You actually only need a few simple ingredients to make pasta: flour, olive oil, eggs and salt. Try to get your hands on some 00 flour, as the fine texture gives it a silky taste. In Italy, it's called farina di grano tenero, which means tender or soft flour. You can find 00 flour in most good delis.

Pasta-making is great for getting children involved over weekends or during the summer holidays too. They always love making a mess with the flour and dough, and they take great enjoyment in working the dough into the right consistency and shape.

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When you’re making the dough for pasta, I recommend you use higher quantities than you might need, as this gives you the right consistency and size to make the kneading process successful. If you do have some leftover, keep it and add a different sauce to it for lunch or dinner the following day.

There’s no real method to kneading the dough, but you do have to work quite hard for around ten minutes – squashing, reshaping, pulling and stretching it until you achieve the right consistency. Often making fresh pasta can feel like a workout for your arms in itself – and the ideal way to work up an appetite. The secret is also in making sure you rest the dough for long enough before you roll it.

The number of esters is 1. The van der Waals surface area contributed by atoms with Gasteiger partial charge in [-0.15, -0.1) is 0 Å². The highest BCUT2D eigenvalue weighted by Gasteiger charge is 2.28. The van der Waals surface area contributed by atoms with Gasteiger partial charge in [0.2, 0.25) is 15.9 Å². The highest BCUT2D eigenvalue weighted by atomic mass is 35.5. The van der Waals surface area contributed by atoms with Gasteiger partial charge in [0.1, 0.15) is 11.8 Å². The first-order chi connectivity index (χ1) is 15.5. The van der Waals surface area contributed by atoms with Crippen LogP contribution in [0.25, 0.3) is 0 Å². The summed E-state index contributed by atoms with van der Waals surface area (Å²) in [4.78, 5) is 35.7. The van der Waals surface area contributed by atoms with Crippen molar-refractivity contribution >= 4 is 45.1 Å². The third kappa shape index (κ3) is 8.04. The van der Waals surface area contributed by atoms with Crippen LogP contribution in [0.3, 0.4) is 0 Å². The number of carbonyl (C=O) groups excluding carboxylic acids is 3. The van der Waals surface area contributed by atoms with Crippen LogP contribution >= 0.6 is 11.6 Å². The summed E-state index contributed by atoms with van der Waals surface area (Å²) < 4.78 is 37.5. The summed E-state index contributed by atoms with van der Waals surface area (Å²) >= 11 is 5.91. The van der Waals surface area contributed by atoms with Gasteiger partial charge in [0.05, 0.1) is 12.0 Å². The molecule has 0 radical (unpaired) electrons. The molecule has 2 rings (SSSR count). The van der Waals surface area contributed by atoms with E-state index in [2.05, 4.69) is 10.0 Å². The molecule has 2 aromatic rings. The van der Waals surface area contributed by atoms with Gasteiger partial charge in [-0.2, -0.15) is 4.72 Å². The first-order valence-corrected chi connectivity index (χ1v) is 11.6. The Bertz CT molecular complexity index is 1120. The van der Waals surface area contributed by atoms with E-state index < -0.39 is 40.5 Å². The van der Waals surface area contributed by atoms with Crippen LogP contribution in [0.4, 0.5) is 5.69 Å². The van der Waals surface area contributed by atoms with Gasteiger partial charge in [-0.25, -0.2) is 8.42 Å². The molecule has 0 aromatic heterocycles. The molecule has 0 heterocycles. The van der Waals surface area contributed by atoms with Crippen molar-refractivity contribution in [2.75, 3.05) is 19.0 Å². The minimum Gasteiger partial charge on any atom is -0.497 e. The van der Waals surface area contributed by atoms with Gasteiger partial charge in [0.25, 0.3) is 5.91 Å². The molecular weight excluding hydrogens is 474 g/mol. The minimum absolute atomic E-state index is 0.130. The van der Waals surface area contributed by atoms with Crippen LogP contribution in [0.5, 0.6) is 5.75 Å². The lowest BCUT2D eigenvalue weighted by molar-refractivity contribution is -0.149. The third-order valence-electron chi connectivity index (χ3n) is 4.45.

Making your own pasta means you can add any fresh herbs, spices or flavours you want to the dough, and create any shapes or sizes you like. Then adding sauces or seasonal ingredients is entirely up to you, as pasta offers a perfect blank canvas for you to create a meal in order to suit your own tastes or moods. It’s an ideal dish both for you and for your dinner guests, whether you're getting together to watch this year's Olympics or – even better – getting fit yourselves.

If you want to increase your pasta know-how, try having fun with these different pasta shapes and types; linguine, spaghetti and tagliatelle are some of the best to try if you’re making your own pasta at home.

Home-made fresh egg pasta

Serves four to six

5 medium eggs

dash extra-virgin olive oil

500g pasta flour (00 type)


Crack the eggs into a bowl and whisk, then add a dash of olive oil and continue to whisk.

Place the flour in a separate bowl and place it on top of a wet towel on the table – this will stop it from rocking as you work the dough.

Add the eggs to the flour slowly, bit by bit, incorporating the two ingredients together with your hands.

Each time you add a little bit of egg, make sure you take your time to really work it into the flour, using your hands and fingers to create the right consistency of dough.

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Each recipe will differ slightly, depending on the size of the eggs, so use your own judgment – if the dough seems too dry, add some more eggs, but if it feels wetter, you don’t need to add all the eggs.